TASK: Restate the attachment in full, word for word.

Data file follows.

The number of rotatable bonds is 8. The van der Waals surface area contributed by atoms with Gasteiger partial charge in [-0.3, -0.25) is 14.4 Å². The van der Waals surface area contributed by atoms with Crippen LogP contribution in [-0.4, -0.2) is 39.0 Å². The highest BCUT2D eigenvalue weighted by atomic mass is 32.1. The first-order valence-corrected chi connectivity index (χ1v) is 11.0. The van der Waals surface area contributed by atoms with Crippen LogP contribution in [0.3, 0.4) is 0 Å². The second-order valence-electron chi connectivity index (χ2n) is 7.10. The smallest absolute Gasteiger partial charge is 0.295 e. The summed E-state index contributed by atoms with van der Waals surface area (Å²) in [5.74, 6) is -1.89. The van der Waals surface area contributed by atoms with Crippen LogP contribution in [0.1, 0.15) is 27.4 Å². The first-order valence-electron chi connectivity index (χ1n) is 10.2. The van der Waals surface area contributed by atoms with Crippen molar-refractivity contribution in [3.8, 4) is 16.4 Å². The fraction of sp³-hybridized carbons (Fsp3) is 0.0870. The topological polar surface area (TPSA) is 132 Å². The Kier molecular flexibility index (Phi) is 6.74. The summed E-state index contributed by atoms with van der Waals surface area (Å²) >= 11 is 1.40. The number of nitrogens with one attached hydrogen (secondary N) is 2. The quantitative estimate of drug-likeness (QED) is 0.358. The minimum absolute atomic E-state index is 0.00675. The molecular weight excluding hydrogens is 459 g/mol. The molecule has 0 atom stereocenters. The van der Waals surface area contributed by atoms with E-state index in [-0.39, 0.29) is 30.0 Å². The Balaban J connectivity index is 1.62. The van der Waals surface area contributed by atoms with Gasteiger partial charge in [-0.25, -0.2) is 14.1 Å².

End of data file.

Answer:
The number of rotatable bonds is 8. The van der Waals surface area contributed by atoms with Gasteiger partial charge in [-0.3, -0.25) is 14.4 Å². The van der Waals surface area contributed by atoms with Crippen LogP contribution in [-0.4, -0.2) is 39.0 Å². The highest BCUT2D eigenvalue weighted by atomic mass is 32.1. The first-order valence-corrected chi connectivity index (χ1v) is 11.0. The van der Waals surface area contributed by atoms with Crippen LogP contribution in [0.3, 0.4) is 0 Å². The second-order valence-electron chi connectivity index (χ2n) is 7.10. The smallest absolute Gasteiger partial charge is 0.295 e. The summed E-state index contributed by atoms with van der Waals surface area (Å²) in [5.74, 6) is -1.89. The van der Waals surface area contributed by atoms with Crippen LogP contribution in [0.1, 0.15) is 27.4 Å². The first-order valence-electron chi connectivity index (χ1n) is 10.2. The van der Waals surface area contributed by atoms with Crippen molar-refractivity contribution in [3.8, 4) is 16.4 Å². The fraction of sp³-hybridized carbons (Fsp3) is 0.0870. The topological polar surface area (TPSA) is 132 Å². The Kier molecular flexibility index (Phi) is 6.74. The summed E-state index contributed by atoms with van der Waals surface area (Å²) >= 11 is 1.40. The number of nitrogens with one attached hydrogen (secondary N) is 2. The quantitative estimate of drug-likeness (QED) is 0.358. The minimum absolute atomic E-state index is 0.00675. The molecular weight excluding hydrogens is 459 g/mol. The molecule has 0 atom stereocenters. The van der Waals surface area contributed by atoms with E-state index in [-0.39, 0.29) is 30.0 Å². The Balaban J connectivity index is 1.62. The van der Waals surface area contributed by atoms with Gasteiger partial charge in [-0.25, -0.2) is 14.1 Å².